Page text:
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Texas's 32nd congressional district
TX32 109.gif
Current Representative Pete Sessions (R)
Population (2000) 651,619
Median income $45,725
Ethnicity 67.6% White, 7.9% Black, 4.2% Asian, 36.2% Hispanic, 0.6% Native American, 0.6% other
Cook PVI R+8

Texas's 32nd congressional district of the United States House of Representatives serves a suburban area of northwestern Dallas, Texas. The district was created after the 2000 census when Texas went from 30 seats to 32 seats. The current representative is Pete Sessions.

Contents

Recent elections

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2004 election

In the 2004 election, Martin Frost, the Democratic representative from Texas's 24th congressional district, who had been redistricted out of his district in Fort Worth, Arlington, and parts of Dallas, decided to run against Sessions rather than challenge Kenny Marchant or Joe Barton. Sessions benefited from President George W. Bush's endorsement to win in this Republican-leaning district.

US House election, 2004: Texas District 32
Party Candidate Votes % ±%
Republican Pete Sessions 109,859 54.3 -14.8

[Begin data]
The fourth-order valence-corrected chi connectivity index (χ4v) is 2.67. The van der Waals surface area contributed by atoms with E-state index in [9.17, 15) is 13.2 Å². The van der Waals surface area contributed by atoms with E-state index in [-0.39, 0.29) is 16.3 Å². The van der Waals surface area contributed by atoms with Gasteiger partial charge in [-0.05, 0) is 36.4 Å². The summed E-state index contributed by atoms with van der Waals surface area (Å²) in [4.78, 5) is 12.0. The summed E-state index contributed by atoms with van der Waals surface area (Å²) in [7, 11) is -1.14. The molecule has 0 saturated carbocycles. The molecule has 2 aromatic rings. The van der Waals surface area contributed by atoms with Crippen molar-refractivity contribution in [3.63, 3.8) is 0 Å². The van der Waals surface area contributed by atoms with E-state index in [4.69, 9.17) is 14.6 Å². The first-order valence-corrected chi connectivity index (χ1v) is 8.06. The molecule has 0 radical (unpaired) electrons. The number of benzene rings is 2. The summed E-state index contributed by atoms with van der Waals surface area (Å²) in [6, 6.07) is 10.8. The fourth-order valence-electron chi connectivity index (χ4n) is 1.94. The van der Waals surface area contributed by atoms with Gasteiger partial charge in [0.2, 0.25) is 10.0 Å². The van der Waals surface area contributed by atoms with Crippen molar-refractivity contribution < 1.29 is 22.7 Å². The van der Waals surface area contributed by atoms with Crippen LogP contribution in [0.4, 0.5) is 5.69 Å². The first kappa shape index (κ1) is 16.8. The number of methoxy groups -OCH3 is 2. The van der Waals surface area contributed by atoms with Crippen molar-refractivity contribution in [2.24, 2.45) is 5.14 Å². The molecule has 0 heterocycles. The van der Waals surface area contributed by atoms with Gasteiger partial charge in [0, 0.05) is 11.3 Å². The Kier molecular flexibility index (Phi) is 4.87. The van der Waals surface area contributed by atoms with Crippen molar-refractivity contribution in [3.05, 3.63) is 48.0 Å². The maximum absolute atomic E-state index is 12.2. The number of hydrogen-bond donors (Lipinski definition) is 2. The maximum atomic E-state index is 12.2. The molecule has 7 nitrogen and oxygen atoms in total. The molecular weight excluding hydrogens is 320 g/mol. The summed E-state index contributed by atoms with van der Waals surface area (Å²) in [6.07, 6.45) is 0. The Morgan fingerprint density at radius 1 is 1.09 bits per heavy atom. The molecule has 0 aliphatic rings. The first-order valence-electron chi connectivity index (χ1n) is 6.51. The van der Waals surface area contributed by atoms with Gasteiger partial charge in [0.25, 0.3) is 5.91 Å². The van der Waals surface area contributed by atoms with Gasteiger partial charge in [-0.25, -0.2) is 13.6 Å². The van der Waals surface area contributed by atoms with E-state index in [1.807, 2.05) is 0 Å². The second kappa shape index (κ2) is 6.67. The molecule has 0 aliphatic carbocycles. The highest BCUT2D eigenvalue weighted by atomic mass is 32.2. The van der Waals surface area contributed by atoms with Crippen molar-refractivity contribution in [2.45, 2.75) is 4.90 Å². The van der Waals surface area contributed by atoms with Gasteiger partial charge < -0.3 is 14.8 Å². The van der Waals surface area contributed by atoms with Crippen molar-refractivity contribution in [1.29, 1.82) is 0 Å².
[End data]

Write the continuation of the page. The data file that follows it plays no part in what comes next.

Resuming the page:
Democratic Martin Frost 89,030 44.0 +13.7
Libertarian Michael Needleman 3,347 1.7 +0.6
Majority 20,829 10.3
Turnout 202,236
Republican hold Swing -14.2

2006 election

In 2006, Dallas lawyer (and cousin of Arkansas Senator Mark Pryor) Will Pryor unsuccessfully challenged Sessions, and lost by a large margin.

US House election, 2006: Texas District 32
Party Candidate Votes % ±%
Republican Pete Sessions 71,461 56.4 +2.1
Democratic Will Pryor 52,269 41.3 -2.7
Libertarian John B. Hawley 2,922 2.3 +0.6
Majority 19,192 15.1 +4.8
Turnout 126,562 -75,584
Republican hold Swing +2.4

2008 election

In 2008, Sessions successfully faced a challenge by Democrat Eric Roberson and was reelected to another term.[1]

US House election, 2008: Texas District 32
Party Candidate Votes % ±%
Republican Pete Sessions 116,165 57.2 +0.8
Democratic Eric Roberson 82,375 40.6 -0.7
Libertarian Alex Bischoff 4,410 2.2 -0.1
Majority 33,790 16.6 +1.5
Turnout 202,950 +76,298
Republican hold Swing +0.8

References


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